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RIBA slams government’s failure to ban ‘desktop’ fire-safety assessments

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The RIBA has slammed government proposals to restrict the use of desktop-study fire-safety assessments as merely ‘window dressing’

In the wake of the Grenfell fire last June, Whitehall is consulting on the future of desktop studies – safety assessments used to sign off on high-rise cladding without lab tests.

But the RIBA, which is calling for an end to desktop studies, has said it is ‘extremely concerned’ that the changes put forward in the government’s consultation would allow the continued use of the office-based sign-offs.

The two options offered in the consultation are to ‘do nothing’ or to limit the use of desktop studies, which it calls ‘assessments in lieu of fire tests’. There is no option for a ban, though respondents are asked if they support such a move.

Jane Duncan, RIBA ex-president and chair of the body’s fire-safety advisory group said: ‘The proposed assessment in lieu of a full fire-safety test suggested by the government’s consultation is effectively no better than renaming a desktop study – simply a form of window dressing.

‘Dame Judith’s report [the post-Grenfell review of Building Regulations] is imminent – we strongly urge more significant change. This is a watershed moment. Stronger prescriptive guidance is needed to provide clarity to the industry and most importantly, to protect the public.’

RIBA executive director Adrian Dobson added that the government’s proposals were ‘throwing common sense out in favour of pseudo-science’.

He added: ‘Our view is that when it comes to high-rises, either it should be non-combustible materials or at the very least proper full-scale tests of every combination, not this comparing one set of data with another.’

Dame Hackitt’s interim report, published last year, recommended the government should ‘significantly restrict’ the use of desktop studies.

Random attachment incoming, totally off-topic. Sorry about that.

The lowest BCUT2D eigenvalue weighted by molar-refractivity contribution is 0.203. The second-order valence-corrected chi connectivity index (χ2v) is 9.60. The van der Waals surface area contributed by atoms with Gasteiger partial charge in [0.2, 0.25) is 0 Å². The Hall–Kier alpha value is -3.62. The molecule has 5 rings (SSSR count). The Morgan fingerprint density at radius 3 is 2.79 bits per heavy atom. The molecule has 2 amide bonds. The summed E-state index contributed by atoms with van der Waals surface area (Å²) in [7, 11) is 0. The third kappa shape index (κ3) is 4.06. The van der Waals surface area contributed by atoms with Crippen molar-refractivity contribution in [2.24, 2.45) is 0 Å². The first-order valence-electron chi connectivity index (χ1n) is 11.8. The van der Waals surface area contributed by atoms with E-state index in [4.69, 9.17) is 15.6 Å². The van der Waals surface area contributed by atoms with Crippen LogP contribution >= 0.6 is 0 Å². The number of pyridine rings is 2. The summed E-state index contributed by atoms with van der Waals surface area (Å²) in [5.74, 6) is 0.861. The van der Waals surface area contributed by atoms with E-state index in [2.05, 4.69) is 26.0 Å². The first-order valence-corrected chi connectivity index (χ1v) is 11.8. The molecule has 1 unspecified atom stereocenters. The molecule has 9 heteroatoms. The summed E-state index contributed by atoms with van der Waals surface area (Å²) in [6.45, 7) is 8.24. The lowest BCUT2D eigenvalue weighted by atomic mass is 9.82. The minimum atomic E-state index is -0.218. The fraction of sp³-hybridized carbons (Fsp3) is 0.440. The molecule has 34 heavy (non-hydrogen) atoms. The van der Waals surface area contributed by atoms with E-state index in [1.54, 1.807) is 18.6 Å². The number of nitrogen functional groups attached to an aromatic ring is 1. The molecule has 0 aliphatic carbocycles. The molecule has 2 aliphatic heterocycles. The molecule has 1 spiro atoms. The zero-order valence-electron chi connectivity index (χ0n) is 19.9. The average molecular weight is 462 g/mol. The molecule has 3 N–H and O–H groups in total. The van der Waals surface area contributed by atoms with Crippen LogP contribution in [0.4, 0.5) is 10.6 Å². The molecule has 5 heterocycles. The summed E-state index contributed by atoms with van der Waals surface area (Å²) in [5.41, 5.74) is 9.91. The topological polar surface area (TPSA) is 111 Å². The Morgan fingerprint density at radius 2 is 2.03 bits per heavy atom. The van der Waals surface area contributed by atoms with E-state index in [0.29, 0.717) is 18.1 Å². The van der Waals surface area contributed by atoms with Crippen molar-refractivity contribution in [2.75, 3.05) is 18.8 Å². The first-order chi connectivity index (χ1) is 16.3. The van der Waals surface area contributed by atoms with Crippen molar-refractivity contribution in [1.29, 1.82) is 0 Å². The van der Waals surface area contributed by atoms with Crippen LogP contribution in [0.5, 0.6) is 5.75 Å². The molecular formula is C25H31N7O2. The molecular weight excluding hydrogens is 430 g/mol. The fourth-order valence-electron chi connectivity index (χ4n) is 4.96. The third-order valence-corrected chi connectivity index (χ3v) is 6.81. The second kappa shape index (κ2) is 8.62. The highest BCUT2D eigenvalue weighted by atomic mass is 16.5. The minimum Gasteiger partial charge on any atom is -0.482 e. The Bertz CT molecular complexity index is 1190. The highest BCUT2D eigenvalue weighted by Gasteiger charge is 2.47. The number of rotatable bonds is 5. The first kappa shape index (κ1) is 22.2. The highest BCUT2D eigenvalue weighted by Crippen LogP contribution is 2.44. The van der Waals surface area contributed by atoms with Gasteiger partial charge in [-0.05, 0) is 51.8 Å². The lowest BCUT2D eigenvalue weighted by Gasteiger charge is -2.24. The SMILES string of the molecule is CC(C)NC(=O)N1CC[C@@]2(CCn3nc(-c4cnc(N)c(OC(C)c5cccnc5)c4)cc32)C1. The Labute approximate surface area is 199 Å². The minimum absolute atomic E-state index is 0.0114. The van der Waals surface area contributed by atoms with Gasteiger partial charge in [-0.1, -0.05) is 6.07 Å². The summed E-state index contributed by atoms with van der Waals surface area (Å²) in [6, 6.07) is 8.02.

It follows pressure from various bodies including the Housing, Communities and Local Government Select Committee, whose chair Clive Betts has written to housing secretary James Brokenshire, describing the use of the studies as ‘clearly dangerous’.

Betts has also called for the government to take a more ‘prescriptive approach’ towards fire-safety Building Regulations after ministers confirmed that material used on the outside of high-rises may be combustible.

The RIBA’s consultation response argues for the use of non-combustive materials on the external walls of buildings above 18m tall.

The organisation is also urging the government to bring in other requirements, including more than one means of vertical escape from new multiple occupancy residential buildings over 11m.

It has also urged for the retrofitting of sprinklers to existing residential buildings above 18m and for sprinklers to be fitted in all new and converted residential buildings.

A Ministry of Housing spokesman said: ‘We are taking comprehensive action to help ensure that people are safe in their homes. This includes plans to strengthen Building Regulations guidance by restricting or banning the use of desktop studies.’

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